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6/20/13 3:44 P

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Waiting a couple of weeks more is much better than being sidelined again for 6-8 weeks, isn't it?

Edited by: PINK4YOUTOO at: 6/20/2013 (15:47)

THATBRONWYNGIRL's Photo Posts: 657
6/20/13 2:41 P

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As someone who has bursitis in both hips and underwent PT for it, and was ordered to do only NON-impact cardio (hard to find, let me tell ya) and strength training that wouldn't effect my hips AT ALL, I totally get where you're coming from...

I do agree completely with SIMONEKP...100%. Always ask your doctor, we are not medical professionals.
That said, there are definitely arm and ab exercises that you can do seated and not have it effect your knee... If you engage your abs and crunch down, you will still work the could also try lying on your bed with your torso partly off (and legs lying across the bed to keep any straing off that knee!!) and doing crunches that way. You can also stand (if allowed to stand), link your fingers behind your head, engage your abs, and twist down (right elbow toward left hip, left elbow toward right hip)...
For arms, you should be able to do some seated shoulder presses and dumbbell curls (make sure not to brace with your legs, though!!), and for triceps you could do the pullovers (hold the weight behind your head with both hands and pull over your head, using the triceps to lift it)...

Definitely (DEFINITELY) check with your doctor, but as long as you're not using your leg AT ALL (not for bracing, lifting, bending, etc), you should be okay, in my personal experience.

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SIMONEKP's Photo Posts: 2,422
6/19/13 2:51 P

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you need to consult with your doctor and PT regarding what exercises are safe for you post-surgery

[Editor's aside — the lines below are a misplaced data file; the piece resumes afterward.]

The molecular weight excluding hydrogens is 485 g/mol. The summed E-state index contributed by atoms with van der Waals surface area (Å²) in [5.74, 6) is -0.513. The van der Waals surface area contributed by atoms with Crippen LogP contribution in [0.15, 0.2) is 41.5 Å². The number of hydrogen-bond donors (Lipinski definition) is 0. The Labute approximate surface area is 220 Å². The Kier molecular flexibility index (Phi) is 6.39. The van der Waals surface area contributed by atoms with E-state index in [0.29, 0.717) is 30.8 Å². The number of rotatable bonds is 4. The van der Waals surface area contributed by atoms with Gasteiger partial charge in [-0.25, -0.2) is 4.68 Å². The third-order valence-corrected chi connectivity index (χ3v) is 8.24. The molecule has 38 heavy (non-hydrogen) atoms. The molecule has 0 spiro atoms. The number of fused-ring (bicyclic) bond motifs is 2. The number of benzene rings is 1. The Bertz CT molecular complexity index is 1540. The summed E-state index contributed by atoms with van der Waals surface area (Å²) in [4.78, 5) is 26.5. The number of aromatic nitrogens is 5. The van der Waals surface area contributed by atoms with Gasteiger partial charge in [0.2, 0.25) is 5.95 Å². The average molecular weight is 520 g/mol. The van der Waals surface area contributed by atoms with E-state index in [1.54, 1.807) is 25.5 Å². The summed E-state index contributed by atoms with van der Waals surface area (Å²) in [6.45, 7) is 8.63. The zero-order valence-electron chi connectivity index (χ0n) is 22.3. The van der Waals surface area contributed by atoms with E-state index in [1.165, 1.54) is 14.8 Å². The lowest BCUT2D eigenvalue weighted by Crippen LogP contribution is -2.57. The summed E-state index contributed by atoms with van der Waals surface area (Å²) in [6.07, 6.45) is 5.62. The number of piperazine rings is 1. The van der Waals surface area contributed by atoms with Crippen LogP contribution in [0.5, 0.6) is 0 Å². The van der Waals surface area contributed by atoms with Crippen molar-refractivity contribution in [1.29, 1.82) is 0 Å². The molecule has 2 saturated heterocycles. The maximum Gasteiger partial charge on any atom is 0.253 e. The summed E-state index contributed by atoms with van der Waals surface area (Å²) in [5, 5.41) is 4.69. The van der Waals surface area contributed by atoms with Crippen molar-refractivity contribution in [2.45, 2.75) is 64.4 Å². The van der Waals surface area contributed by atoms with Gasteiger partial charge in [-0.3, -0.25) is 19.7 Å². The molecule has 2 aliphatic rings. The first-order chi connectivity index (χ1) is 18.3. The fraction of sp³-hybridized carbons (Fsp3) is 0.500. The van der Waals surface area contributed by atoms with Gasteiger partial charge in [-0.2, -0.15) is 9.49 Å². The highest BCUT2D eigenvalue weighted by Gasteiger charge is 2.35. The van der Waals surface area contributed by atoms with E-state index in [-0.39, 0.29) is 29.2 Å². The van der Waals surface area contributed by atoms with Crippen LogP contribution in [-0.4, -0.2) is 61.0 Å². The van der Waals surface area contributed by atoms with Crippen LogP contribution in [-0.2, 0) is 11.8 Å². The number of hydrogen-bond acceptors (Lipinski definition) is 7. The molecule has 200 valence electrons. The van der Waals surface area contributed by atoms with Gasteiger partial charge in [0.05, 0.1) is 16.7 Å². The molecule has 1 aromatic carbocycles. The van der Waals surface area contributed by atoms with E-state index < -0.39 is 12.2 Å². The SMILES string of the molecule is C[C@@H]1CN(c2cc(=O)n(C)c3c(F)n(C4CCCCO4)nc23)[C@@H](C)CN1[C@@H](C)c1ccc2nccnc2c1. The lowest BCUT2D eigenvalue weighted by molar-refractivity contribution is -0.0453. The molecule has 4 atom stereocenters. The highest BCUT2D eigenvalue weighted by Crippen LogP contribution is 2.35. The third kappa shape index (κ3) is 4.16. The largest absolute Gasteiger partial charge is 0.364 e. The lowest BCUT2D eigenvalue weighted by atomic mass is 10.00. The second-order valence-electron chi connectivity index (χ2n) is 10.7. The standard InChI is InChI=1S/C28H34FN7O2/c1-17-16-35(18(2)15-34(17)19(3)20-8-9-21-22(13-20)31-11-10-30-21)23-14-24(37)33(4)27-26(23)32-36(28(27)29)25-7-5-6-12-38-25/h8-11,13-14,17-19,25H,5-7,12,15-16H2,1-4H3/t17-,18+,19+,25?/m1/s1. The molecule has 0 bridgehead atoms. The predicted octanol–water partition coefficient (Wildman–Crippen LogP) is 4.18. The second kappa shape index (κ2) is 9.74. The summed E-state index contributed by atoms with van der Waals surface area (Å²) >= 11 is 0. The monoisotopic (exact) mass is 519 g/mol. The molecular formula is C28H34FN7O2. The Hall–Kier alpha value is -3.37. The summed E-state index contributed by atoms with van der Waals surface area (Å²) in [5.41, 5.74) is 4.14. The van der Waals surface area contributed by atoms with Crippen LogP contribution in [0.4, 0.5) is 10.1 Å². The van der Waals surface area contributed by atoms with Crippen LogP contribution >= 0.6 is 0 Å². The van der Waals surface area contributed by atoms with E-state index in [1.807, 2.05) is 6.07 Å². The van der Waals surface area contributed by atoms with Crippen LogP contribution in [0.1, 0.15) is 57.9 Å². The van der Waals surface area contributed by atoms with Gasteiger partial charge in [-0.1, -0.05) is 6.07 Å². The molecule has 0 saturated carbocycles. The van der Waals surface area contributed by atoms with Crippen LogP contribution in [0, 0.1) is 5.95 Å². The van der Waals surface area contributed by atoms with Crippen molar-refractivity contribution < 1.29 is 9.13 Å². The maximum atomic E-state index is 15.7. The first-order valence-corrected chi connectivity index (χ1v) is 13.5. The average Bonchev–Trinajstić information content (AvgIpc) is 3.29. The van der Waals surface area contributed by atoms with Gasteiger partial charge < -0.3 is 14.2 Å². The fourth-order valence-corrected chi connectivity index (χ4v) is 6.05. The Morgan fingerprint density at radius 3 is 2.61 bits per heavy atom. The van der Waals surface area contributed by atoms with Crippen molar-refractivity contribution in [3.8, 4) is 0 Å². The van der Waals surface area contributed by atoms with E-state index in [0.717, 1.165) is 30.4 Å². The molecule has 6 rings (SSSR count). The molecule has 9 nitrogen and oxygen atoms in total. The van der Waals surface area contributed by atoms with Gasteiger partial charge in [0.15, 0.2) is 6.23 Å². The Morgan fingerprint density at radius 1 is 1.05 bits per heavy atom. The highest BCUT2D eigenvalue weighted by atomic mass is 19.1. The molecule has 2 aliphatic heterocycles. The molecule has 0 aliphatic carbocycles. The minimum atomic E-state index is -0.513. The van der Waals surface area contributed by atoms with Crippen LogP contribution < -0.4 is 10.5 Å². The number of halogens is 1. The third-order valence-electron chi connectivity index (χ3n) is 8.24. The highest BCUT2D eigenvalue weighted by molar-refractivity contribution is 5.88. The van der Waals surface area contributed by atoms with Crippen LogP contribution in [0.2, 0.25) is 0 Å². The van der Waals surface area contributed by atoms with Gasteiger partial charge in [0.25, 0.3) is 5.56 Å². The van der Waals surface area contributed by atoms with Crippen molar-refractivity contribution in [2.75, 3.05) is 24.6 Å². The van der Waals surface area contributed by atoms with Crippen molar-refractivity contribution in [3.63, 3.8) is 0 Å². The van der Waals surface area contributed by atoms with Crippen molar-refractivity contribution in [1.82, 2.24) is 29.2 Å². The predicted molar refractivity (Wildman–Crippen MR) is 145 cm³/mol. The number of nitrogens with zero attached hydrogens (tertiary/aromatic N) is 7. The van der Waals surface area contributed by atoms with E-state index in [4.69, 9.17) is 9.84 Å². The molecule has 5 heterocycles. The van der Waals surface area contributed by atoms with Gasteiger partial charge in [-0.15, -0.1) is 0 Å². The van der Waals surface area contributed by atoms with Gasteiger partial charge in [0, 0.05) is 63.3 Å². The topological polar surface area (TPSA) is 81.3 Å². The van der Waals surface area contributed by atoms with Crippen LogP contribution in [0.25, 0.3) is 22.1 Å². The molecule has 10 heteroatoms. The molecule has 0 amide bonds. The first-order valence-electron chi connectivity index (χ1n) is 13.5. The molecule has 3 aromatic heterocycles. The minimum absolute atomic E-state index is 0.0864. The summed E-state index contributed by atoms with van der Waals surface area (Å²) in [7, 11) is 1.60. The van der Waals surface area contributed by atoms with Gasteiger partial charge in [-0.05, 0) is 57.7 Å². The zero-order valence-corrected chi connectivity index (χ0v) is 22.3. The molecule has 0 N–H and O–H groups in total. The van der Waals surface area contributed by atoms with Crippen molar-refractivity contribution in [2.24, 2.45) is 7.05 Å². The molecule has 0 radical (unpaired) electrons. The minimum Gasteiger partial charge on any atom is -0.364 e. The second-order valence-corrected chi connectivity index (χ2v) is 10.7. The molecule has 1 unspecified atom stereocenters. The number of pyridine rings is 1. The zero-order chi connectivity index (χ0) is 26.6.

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SP_COACH_DENISE's Photo Posts: 28,874
6/19/13 8:19 A

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Did your doctor clear you to exercise without using your knee? My concern is that you mentioned that your doctor didn't clear you to exercise. If he/she cleared you for exercises not using your knee, we have a limited mobility section that you may find helpful in finding exercises that you can do that don't involve your knee:
. But please make sure you are listening to your doctor, as they know your injury and situation best. You really don't want to cause further damage and re-injure yourself by starting back too soon.

Coach Denise

"Obstacles don't have to stop you. If you run into a wall, don't turn around and give up. Figure out how to climb it, go through it, or work around it." - Michael Jordan

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6/18/13 10:42 P

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In a nutshell........With your crutches for stabilization, you can do curtsey squats with the good leg. You can also use the seated leg press at the gym if you go, as well as calf extensions, leg extensions, leg curls. For my abs, I did crunches and modified Russian Twists with medicine balls.

All upper body exercises can be done using body weight and circuit training machines. Crutches will help you get around better in the gym setting (I speak from experience) and they will give you one serious upper body workout and be great for a warm up as well. My triceps were toned and bulging inside of just a couple of weeks when I was laid up with a broken tibia. Although I had to modify some of the exercises, I still worked every other part of my body. I carried my protein shake and my water in a back pack that I toted with me throughout the gym. Yes it was slow going, but nonetheless, I kept on.....

The added protein from my smoothies helped my fracture heal completely in 5 weeks.

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6/18/13 10:37 P

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So a month ago I had knee surgery. It has impacted a lot of what I do. In fact, I was supposed to have been cleared today to start working out again like I use to, but instead my doctor told me I need to wait another 2-4 weeks. I am going crazy because I haven't worked out. Right now I am looking for some arm, ab, and back exercises I can do until I am able to be back on my knee. Any ideas?

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